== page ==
In recent years, the field of neuroscience has benefited from greater interest and better technology than ever before; “I’m a neuroscientist” is kind of the new “I’m a doctor.” Once a little-understood region of the human anatomy, the brain has become the ultimate research tool, providing clues to some of life’s biggest questions. Brain activity scans have been used to help scientists learn how the human mind responds to stimuli of every kind, leading to new ideas about how pleasure works, how addiction works, how people learn and make decisions–even why they believe in God.
One of the main insights from recent years: The brain is not an unchanging entity, the pattern of which is encoded once and for all by genetics. Instead, it is a highly malleable organ, reorganizing itself moment by moment. As each of our thoughts occur, our brains either create a new neural pathway (arrange multiple axons in a way that allows them to send neurotransmitter chemicals back and forth between two remote areas of the brain), or strengthen pathways that already exist (build up myelin around the axons). The pathways that don’t get used eventually die. Even more significant: Neural pathways continuously send out chemical requests for more of their kinds of thoughts to travel their way–and the stronger they get, the more requests they’re able to send.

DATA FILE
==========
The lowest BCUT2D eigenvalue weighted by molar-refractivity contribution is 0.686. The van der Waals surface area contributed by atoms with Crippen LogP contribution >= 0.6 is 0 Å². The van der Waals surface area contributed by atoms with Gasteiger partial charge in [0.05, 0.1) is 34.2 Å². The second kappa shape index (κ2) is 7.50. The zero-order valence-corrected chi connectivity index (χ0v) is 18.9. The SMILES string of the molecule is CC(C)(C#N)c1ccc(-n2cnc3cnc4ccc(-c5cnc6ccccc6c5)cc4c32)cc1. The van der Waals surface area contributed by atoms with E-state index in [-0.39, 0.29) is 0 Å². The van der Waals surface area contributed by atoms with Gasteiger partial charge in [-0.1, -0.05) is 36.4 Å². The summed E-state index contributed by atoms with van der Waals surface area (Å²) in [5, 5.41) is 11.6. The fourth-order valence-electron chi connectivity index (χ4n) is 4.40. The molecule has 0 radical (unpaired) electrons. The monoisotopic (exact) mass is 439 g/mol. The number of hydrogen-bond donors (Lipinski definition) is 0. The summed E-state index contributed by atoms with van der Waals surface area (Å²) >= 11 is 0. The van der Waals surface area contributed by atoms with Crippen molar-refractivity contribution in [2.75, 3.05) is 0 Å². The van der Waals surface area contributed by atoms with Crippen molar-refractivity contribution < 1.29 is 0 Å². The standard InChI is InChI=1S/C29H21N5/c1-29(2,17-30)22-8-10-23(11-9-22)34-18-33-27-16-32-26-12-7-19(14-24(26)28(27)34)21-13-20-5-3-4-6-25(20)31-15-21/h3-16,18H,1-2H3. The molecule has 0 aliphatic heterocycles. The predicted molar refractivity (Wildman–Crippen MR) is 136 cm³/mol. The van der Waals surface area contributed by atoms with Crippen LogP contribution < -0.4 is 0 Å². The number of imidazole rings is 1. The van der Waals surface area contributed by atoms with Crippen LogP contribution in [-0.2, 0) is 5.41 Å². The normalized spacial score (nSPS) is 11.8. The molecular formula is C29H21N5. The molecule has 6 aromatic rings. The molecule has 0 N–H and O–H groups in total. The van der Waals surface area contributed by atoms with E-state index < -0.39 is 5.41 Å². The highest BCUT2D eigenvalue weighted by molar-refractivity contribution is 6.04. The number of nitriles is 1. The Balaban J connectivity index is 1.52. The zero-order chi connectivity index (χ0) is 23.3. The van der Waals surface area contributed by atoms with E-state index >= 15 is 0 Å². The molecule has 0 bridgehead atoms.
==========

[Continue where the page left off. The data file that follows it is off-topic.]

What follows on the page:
All this to say, we can change our thought patterns, the physical ones.
We can change our brains.
Since learning meditation and other spiritual techniques, my appreciation of the mind has only grown. However, there’s another type of human power I mentioned that’s equally important.
There’s the old-fashioned kind.
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